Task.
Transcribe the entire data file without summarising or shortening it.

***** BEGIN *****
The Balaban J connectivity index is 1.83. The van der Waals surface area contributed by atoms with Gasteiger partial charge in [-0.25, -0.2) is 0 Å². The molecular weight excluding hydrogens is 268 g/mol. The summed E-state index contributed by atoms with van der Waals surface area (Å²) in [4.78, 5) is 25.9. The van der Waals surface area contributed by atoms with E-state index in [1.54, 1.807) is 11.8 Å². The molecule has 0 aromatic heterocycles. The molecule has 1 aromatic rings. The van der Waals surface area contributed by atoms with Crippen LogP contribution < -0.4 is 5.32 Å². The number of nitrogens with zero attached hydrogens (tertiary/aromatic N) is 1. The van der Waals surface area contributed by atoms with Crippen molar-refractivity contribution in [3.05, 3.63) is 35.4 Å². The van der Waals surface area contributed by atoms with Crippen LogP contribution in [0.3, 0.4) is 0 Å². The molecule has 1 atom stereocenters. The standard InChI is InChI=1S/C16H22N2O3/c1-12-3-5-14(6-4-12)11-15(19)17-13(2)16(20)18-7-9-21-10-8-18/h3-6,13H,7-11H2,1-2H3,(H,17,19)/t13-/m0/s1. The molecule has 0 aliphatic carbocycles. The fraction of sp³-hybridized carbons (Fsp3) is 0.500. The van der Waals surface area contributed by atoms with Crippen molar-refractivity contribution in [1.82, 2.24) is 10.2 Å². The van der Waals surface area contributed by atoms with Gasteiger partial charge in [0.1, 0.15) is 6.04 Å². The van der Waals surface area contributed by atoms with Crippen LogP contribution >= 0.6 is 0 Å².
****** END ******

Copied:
The Balaban J connectivity index is 1.83. The van der Waals surface area contributed by atoms with Gasteiger partial charge in [-0.25, -0.2) is 0 Å². The molecular weight excluding hydrogens is 268 g/mol. The summed E-state index contributed by atoms with van der Waals surface area (Å²) in [4.78, 5) is 25.9. The van der Waals surface area contributed by atoms with E-state index in [1.54, 1.807) is 11.8 Å². The molecule has 0 aromatic heterocycles. The molecule has 1 aromatic rings. The van der Waals surface area contributed by atoms with Crippen LogP contribution < -0.4 is 5.32 Å². The number of nitrogens with zero attached hydrogens (tertiary/aromatic N) is 1. The van der Waals surface area contributed by atoms with Crippen molar-refractivity contribution in [3.05, 3.63) is 35.4 Å². The van der Waals surface area contributed by atoms with Crippen LogP contribution in [0.3, 0.4) is 0 Å². The molecule has 1 atom stereocenters. The standard InChI is InChI=1S/C16H22N2O3/c1-12-3-5-14(6-4-12)11-15(19)17-13(2)16(20)18-7-9-21-10-8-18/h3-6,13H,7-11H2,1-2H3,(H,17,19)/t13-/m0/s1. The molecule has 0 aliphatic carbocycles. The fraction of sp³-hybridized carbons (Fsp3) is 0.500. The van der Waals surface area contributed by atoms with Crippen molar-refractivity contribution in [1.82, 2.24) is 10.2 Å². The van der Waals surface area contributed by atoms with Gasteiger partial charge in [0.1, 0.15) is 6.04 Å². The van der Waals surface area contributed by atoms with Crippen LogP contribution >= 0.6 is 0 Å².